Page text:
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COYOTES IN MY BACKYARD?

       If you hear or see one wild animal in a western movie, chances are it is going to be a coyote.  Indeed, the coyote is synonymous with the western United States, which occupies a wide variety of habitats ranging from scrublands to open grazing lands.

       For a variety  of reasons, during the past century coyotes were released throughout the eastern United States.  As a result, nowadays coyotes can be found in Georgia and every other state east of the Mississippi River.

       This western import has proven to be extremely adaptable to the habitat conditions in its new home.  While most of the coyotes live in forested and farmlands, others have staked out territories in urban and suburban areas.

       As a result, it is indeed possible that coyotes will be spotted  in your backyard.  When I tell people about this possibility, their reaction is typically, “Coyotes in my backyard?  How can I reduce the chances that will never occur?”

       Recently Maureen Murray, a postdoctoral researcher at the University of Georgia, recently published the results of a study regarding the movements of urban coyotes in Edmonton, Alberta in The Journal of Wildlife Management.  The researcher’s findings may help us understand why coyotes visit some yards and not others.

       The study suggests coyotes seem to prefer yards that offered plenty of cover such as thick shrubbery.  They also more often frequent yards that were unfenced than those that are fenced.  In addition, the animals seem to be drawn to yards where seed litters the ground beneath bird feeders, berries  collect beneath shrubs and trees, garbage cans are knocked over, and where an open compost pile is located.

       Another interesting finding was during the study the coyotes that were most likely to be seen in yards during the daytime suffered from sarcoptic mange.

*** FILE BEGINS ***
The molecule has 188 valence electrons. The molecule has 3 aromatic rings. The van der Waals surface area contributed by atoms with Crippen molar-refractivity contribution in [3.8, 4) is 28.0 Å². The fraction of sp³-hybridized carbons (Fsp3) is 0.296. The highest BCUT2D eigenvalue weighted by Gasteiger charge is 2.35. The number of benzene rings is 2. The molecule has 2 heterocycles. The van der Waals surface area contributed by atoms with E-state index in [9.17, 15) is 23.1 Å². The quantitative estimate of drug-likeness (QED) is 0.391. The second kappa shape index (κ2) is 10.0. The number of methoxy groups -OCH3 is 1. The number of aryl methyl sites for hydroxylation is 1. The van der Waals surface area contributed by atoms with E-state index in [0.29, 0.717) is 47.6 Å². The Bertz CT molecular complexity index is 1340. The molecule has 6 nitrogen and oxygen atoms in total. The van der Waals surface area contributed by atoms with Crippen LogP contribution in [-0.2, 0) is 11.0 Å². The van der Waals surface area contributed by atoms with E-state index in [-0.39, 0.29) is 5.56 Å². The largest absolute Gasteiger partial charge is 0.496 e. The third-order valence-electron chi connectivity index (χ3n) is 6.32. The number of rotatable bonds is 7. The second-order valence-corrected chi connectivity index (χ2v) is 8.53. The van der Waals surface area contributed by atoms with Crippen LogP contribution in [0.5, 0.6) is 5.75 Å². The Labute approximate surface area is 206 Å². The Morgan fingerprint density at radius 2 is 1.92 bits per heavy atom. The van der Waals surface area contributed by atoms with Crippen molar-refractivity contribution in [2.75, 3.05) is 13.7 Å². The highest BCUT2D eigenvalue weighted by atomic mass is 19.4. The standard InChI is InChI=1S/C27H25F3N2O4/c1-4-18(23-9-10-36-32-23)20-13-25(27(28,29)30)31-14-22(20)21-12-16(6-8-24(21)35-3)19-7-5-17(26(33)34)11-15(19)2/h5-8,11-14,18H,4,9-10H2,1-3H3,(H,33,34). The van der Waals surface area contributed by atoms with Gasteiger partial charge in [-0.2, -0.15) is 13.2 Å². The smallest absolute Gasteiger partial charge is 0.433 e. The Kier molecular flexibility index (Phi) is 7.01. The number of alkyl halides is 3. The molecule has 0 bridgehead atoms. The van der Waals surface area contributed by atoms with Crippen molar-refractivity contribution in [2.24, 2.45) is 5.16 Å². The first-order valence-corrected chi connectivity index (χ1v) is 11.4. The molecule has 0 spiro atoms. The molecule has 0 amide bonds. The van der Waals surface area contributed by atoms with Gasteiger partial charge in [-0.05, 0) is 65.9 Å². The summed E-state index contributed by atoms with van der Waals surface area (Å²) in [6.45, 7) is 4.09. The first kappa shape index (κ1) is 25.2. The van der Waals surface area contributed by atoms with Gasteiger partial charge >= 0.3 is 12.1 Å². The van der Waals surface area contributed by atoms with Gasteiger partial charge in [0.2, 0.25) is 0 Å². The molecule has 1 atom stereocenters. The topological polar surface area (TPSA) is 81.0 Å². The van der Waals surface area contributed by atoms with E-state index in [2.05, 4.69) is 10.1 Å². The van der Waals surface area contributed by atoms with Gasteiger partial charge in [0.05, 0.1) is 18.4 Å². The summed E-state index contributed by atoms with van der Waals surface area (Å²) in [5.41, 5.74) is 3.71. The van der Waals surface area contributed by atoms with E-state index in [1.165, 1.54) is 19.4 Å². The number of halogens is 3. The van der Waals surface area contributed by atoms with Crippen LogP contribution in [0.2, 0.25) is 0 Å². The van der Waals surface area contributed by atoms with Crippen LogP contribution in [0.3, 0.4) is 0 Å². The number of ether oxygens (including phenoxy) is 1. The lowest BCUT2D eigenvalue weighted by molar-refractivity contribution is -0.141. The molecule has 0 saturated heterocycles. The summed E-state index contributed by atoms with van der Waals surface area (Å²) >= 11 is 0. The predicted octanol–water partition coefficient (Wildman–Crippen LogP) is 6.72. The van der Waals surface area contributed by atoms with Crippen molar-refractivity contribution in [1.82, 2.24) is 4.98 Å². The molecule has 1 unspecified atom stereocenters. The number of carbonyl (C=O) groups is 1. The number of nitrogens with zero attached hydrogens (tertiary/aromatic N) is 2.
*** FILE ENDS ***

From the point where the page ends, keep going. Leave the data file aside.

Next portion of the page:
Who would have ever thought coyotes would one day inhabit backyards in the Peach State?

GRAY SQUIRRELS ARE NOT SOCIAL BUTTERFLIES

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Watching gray squirrels in your backyard can be fascinating, particularly when you understand a little about their behavior.  For example, if you watch squirrels for a while, you will notice that they are not social butterflies.  By that I mean, that they do not hang out in groups like wild turkeys and chickens.  Typically, about the only time they get together is during mating season, or when they are drawn together by an abundance of food such as a pecan tree full of nuts.

This lack of tolerance among gray squirrels can be seen around your bird feeders.  If you keep a close eye on squirrels as they conduct a raid on your feeders, you should notice when they converge on such a treasure trove of food, they rarely feed closer than four to four and a half feet from each other.

In addition, you might even be able to recognize that feeding squirrels have a pecking order.  Male squirrels typically dominate all other squirrels.  Adult males and females both dominate juveniles and squirrels that have moved in from other areas are at the bottom of the pecking order.

WHAT HAPPENED HERE?

LOBLOLLY PINE CONE (green)

LOBLOLLY PINE CONE (green)

LOBLOLLY PINE CONE (core)

LOBLOLLY PINE CONE (core)

I have always enjoyed being a backyard detective.  Whenever I take a walk around my property I am constantly looking for wildlife, or telltale signs that tell me that they have visited my yard.  On many occasions, I would never know that a particular animal had ventured into my yard if I was not able to read the signs it left behind.

       On a recent early morning walk, I stumbled across a green loblolly pine cone that was missing some of its scales, the core of a pine cone, as well as a number of green pine cone scales. Since I have found similar items in my yard over the years, I immediately knew the identify of the animal left these clues behind.

       In this case, these items told me that a gray squirrel had ben feasting on loblolly pine seeds high above in the canopy of a tall loblolly growing in my backyard.  It seems that gray squirrels like to dine on the unripe seeds found at the base of the tree’s green pine cones.  In order to reach these delicacies, the squirrels have to dismantle a green pine cone one scale at a time to reach the seeds.

       When a squirrel finishes with cone, it simply drops the core to the ground.  I suspect that the pine cone that was missing only a few scales was accidentally dropped by a hungry squirrel.

       Over the years I have encouraged my daughter and granddaughter to join the ranks of backyard sleuths that are always looking for clues that are hiding in plain sight.  To this day, they routinely call me up to share their backyard discoveries.  When they do, I like to believe that I played at least a small roll in enhancing their appreciation of the natural world that exists just beyond their backdoor.